ON THE MINDSET DIFFERENCE BETWEEN RUNNING ON A ROAD COURSE VERSUS AN OVAL: “I think you’ve got to have a lot of respect for each other and the racetrack when you’re here, certainly. Because the speeds we are going are just so much greater than on a road course. Also the nature of the racetrack – it’s just one groove and it’s a very sensitive place to race. We’re showing each other a lot of respect out there right now, but we’ve got to keep doing it and working to make sure we can be aggressive as we need to be on Sunday (race day).”
ED CARPENTER, NO. 20 FUZZY’S ULTRA PREMIUM VODKA ED CARPENTER RACING CHEVROLET: ON TODAY’S PRACTICE:  “Yesterday (Saturday) we had a good day and got through everything we wanted to.  Today (Sunday) we had a couple of issues we had to work through.  They are not a big deal, but they got us sidetracked off our game plan a little.  I still feel decent about where our Fuzzy’s car is at right now.  At the same time, we were hoping to get a few more things done on our planning list today.  But we can make it up on Monday.  I want to wish my mom (Laura) and my wife (Heather) a Happy Mother’s Day.  We have spent a lot of Mother’s Days here at IMS over the years and I want to thank the ladies for their continued support here.”
JR HILDREBRAND, NO. 4 NATIONAL GUARD PANTHER RACING CHEVROLET: ON TODAY’S PRACTICE: “We just opened our account. It was nice to get out here and run some laps, but this was mainly just a shake down for us. The National Guard car felt fine out there and weobviously weren’t being very aggressive with the car. It’s always nice to get back out to the Speedway and we’re excited about continuing our program this week.”

World of Outlaws

Schatz Continues Mastery of World of Outlaws STP Sprint Car Series at Knoxville
Defending champion charges to third victory of 2013 by winning Mediacom Shootout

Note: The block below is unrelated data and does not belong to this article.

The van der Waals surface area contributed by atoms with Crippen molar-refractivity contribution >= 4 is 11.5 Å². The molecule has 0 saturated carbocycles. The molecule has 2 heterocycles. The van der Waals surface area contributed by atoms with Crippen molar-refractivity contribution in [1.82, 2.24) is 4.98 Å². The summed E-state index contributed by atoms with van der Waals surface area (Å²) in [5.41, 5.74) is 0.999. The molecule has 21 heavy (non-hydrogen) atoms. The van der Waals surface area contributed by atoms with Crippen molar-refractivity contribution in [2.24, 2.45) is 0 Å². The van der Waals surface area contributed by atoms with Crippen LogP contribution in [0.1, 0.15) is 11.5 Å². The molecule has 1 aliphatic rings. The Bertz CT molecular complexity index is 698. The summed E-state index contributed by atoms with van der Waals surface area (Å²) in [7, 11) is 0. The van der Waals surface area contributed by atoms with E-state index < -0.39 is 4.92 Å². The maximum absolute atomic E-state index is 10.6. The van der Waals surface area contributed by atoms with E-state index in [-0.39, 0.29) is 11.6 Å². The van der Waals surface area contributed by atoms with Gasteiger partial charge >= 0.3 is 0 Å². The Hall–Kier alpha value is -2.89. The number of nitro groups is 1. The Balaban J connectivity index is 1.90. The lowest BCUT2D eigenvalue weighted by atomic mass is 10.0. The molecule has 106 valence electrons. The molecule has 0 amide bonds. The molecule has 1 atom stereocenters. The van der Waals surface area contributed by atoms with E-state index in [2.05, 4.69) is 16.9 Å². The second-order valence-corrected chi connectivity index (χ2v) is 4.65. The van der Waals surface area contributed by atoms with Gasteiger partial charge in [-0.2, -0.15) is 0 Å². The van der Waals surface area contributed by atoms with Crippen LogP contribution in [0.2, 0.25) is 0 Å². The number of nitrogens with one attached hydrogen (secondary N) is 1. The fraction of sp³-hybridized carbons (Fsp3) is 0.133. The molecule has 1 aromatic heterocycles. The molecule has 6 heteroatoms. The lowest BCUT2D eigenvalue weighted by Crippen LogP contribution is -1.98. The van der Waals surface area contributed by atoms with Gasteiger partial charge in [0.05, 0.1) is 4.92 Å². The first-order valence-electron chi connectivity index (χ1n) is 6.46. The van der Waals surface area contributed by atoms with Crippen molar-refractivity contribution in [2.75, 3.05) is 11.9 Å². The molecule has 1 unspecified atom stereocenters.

KNOXVILLE, Iowa – May 11, 2013 – If it wasn’t obvious before, Donny Schatz made it clear on Saturday night: The path to winning at Knoxville Raceway goes through him.

Schatz charged from seventh to victory in the World of Outlaws STP Sprint Car Series Mediacom Shootout at the famous half-mile, where he has won five of the past six Knoxville Nationals crowns in addition to winning six additional series races there since 2006.

In a field of 51 cars, it was Brian Brown, Craig Dollansky and Tim Kaeding who tried to prevent Schatz from returning to Knoxville’s victory lane, a place Schatz practically calls home. Brown earned his second pole of the season and jumped out to a quick lead before Dollansky was able to slide into the top spot on lap 9. Meanwhile, Schatz reeled in Kaeding, then Brown and set his sights on Dollansky.

On lap 18, Schatz stalked Dollansky through lapped traffic in his STP/Armor All J&J, finally making his move on the exit of turn two as they headed down the backstretch. A red flag for Rager Phillips in turn four forced a restart, and a multi-car crash on the frontstretch led to another, helping Schatz secure his advantage. Schatz then pulled away over the waning laps, leaving Dollansky and Brown to battle for second, which Dollansky took in the Eyecon Trail Cameras Maxim. Kerry Madsen and Paul McMahan went side-by-side in a race for fourth, which Madsen earned in the Keneric Racing KPC.

“This place is just unique, and we’ve come here so many times in the past and were so terrible and then one day figured it out,” said Schatz, of Fargo, N.D. “These guys on this STP team do a phenomenal job and when it works it seems like it works at a lot of places.”

Schatz made the pass for the lead on the top side of the track, and then extended his advantage by working the bottom groove. The victory was Schatz’s third of the season, one behind points leader Daryn Pittman and Friday night winner Tim Kaeding.

“Just a hard fought battle with the Eyecon Trail Cameras car and we came up one spot short,” said Dollansky, of Elk River, Minn. “We came home second tonight, but we’ll keep working hard at things and keep plugging away.”